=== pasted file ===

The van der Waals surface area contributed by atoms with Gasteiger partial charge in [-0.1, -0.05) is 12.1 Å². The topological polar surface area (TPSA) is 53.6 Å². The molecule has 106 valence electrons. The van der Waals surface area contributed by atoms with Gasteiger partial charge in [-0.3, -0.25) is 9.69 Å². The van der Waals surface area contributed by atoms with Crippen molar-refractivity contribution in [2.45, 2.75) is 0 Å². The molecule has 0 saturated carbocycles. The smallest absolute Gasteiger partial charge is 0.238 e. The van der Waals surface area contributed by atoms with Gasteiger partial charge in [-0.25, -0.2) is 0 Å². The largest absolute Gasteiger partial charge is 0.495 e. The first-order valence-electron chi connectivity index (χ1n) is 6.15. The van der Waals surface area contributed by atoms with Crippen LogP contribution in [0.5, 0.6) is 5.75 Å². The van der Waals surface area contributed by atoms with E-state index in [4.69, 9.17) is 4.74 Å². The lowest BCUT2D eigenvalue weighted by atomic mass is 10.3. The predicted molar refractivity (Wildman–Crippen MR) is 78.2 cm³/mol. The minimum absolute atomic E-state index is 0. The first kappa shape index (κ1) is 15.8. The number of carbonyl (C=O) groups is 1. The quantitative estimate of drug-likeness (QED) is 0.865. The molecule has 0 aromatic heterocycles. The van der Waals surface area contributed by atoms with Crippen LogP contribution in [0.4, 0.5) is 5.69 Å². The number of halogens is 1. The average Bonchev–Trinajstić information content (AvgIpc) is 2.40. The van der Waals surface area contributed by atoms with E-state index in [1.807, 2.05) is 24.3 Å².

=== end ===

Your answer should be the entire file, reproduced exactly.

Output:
The van der Waals surface area contributed by atoms with Gasteiger partial charge in [-0.1, -0.05) is 12.1 Å². The topological polar surface area (TPSA) is 53.6 Å². The molecule has 106 valence electrons. The van der Waals surface area contributed by atoms with Gasteiger partial charge in [-0.3, -0.25) is 9.69 Å². The van der Waals surface area contributed by atoms with Crippen molar-refractivity contribution in [2.45, 2.75) is 0 Å². The molecule has 0 saturated carbocycles. The smallest absolute Gasteiger partial charge is 0.238 e. The van der Waals surface area contributed by atoms with Gasteiger partial charge in [-0.25, -0.2) is 0 Å². The largest absolute Gasteiger partial charge is 0.495 e. The first-order valence-electron chi connectivity index (χ1n) is 6.15. The van der Waals surface area contributed by atoms with Crippen LogP contribution in [0.5, 0.6) is 5.75 Å². The van der Waals surface area contributed by atoms with E-state index in [4.69, 9.17) is 4.74 Å². The lowest BCUT2D eigenvalue weighted by atomic mass is 10.3. The predicted molar refractivity (Wildman–Crippen MR) is 78.2 cm³/mol. The minimum absolute atomic E-state index is 0. The first kappa shape index (κ1) is 15.8. The number of carbonyl (C=O) groups is 1. The quantitative estimate of drug-likeness (QED) is 0.865. The molecule has 0 aromatic heterocycles. The van der Waals surface area contributed by atoms with Crippen LogP contribution in [0.4, 0.5) is 5.69 Å². The number of halogens is 1. The average Bonchev–Trinajstić information content (AvgIpc) is 2.40. The van der Waals surface area contributed by atoms with E-state index in [1.807, 2.05) is 24.3 Å².